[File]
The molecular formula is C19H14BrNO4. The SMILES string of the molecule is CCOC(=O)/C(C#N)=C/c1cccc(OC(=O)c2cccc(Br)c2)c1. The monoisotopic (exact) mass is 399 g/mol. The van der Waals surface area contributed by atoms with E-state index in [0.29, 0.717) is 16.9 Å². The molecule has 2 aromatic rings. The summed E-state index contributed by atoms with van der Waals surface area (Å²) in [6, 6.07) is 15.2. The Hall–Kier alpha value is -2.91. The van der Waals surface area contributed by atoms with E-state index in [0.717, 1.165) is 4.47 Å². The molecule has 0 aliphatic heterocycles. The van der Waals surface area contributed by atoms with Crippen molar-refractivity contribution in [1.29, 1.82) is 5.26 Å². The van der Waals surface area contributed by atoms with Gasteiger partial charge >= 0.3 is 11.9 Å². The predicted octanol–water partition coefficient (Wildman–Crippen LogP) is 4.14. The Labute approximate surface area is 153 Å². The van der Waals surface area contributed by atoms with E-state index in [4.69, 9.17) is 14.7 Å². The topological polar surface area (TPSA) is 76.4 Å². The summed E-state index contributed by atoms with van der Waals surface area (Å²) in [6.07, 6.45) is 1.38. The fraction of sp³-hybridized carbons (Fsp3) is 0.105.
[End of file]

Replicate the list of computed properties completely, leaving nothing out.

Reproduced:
The molecular formula is C19H14BrNO4. The SMILES string of the molecule is CCOC(=O)/C(C#N)=C/c1cccc(OC(=O)c2cccc(Br)c2)c1. The monoisotopic (exact) mass is 399 g/mol. The van der Waals surface area contributed by atoms with E-state index in [0.29, 0.717) is 16.9 Å². The molecule has 2 aromatic rings. The summed E-state index contributed by atoms with van der Waals surface area (Å²) in [6, 6.07) is 15.2. The Hall–Kier alpha value is -2.91. The van der Waals surface area contributed by atoms with E-state index in [0.717, 1.165) is 4.47 Å². The molecule has 0 aliphatic heterocycles. The van der Waals surface area contributed by atoms with Crippen molar-refractivity contribution in [1.29, 1.82) is 5.26 Å². The van der Waals surface area contributed by atoms with Gasteiger partial charge >= 0.3 is 11.9 Å². The predicted octanol–water partition coefficient (Wildman–Crippen LogP) is 4.14. The Labute approximate surface area is 153 Å². The van der Waals surface area contributed by atoms with E-state index in [4.69, 9.17) is 14.7 Å². The topological polar surface area (TPSA) is 76.4 Å². The summed E-state index contributed by atoms with van der Waals surface area (Å²) in [6.07, 6.45) is 1.38. The fraction of sp³-hybridized carbons (Fsp3) is 0.105.